Thursday, June 27, 2002

THIS IS WHY I WASTED MY YOUTH: Any comic-book addict must read the item titled "Killing Monsters" by Virginia Postrel.
SHAPE UP OR... Fouad Ajami, in his usual poetic way, tells the Palestinians to break with their destructive nostalgia. He also points out the essential truth of Oslo
For nearly a decade, under the Clinton presidency, and the unwritten rules of the peace of Oslo, the regime of Yasser Arafat was granted undue indulgence. The man winked at terror, aided and abetted and committed it, but he was Pax Americana's man, and he was seen as the best of a bad lot. It was either Arafat or the deluge, we were told.
But it was Arafat and the deluge. We couldn't have a democratic Palestine, the logic had it; we had better settle for a stable Palestine. The bargain did not work. Arafat was skilled at taking the furies and the failures of his regime, as well as the wrath of his people, and diverting it, away from himself, toward Israel and its American benefactor. He had young men and young women aplenty willing to commit terrible deeds: He would feed this cult of "martyrdom," the merciless suicide bombers, and now and then, under duress, issue tepid condemnations of terror that he himself had exalted and called forth.


SOMEONE GETS IT: Ari Shavit has some intriguing thoughts on the Bush speech in Ha-aretz, arguing that Bush is applying his distaste for the "soft bigotry of low expectations" against the Palestinians.
A PICTURE WORTH NO WORDS: Further evidence of the psychotic death cult possessing the Palestinians.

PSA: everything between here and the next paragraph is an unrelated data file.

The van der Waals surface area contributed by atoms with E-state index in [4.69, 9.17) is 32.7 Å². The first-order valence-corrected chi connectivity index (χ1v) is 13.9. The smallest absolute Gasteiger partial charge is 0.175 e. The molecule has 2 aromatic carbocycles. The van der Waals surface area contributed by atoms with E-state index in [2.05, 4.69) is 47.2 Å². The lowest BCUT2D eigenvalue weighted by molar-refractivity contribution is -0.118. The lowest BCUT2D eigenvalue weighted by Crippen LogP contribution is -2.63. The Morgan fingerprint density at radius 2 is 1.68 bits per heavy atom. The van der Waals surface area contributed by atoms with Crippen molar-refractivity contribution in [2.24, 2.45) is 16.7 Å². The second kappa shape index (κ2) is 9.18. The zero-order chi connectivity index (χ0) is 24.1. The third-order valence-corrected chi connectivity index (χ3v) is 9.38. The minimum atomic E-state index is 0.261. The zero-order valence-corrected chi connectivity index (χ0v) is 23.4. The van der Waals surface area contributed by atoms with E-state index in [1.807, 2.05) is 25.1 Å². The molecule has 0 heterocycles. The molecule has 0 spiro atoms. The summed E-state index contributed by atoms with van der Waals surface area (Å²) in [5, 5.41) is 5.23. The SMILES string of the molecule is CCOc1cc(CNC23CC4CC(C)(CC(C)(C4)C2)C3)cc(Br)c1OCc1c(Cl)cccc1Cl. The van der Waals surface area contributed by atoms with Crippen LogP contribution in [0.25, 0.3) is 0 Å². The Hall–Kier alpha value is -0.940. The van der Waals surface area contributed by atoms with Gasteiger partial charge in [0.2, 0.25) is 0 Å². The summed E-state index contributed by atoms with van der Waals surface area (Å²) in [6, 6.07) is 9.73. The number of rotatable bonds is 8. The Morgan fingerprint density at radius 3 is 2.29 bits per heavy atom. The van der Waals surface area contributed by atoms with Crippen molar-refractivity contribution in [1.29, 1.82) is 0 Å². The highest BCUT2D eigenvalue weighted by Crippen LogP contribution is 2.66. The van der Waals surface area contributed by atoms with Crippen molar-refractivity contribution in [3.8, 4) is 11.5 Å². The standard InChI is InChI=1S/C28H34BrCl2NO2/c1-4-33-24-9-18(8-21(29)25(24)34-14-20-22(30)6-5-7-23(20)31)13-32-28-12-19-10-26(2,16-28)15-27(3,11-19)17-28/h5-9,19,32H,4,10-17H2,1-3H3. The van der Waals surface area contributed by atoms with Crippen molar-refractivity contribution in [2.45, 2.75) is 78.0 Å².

ANOTHER EDITION OF "BE CAREFUL FOR WHAT YOU ASK FOR"? The Supreme Court has found school vouchers to be constitutional.
I've been a long-time supporter of vouchers, for a ariety of reasons. But, as Prof. Reynolds points out, there is an undeniable likelihood that vouchers will be used to support students' attendance at schools like jihad-loving madrassas.
Jonathan Rauch has pointed out some likely yet unforseen consequences of a wide adoption of school vouchers:

[V]oucher schools won't be unregulated. Taxpayers will demand to know why their money should support any schools that lack certified teachers, that reject affirmative action, that have leaky roofs, that produce low test scores, that duck testing altogether, that ignore special education, that teach only in English, that provide no counseling, that expel students without due process, that turn away too many applicants, that teach goofy curriculums, that shortchange girls' sports, that skimp on antidrug education, that ban gay clubs, that allow gay clubs, that teach too much about sex, or that teach too little about sex.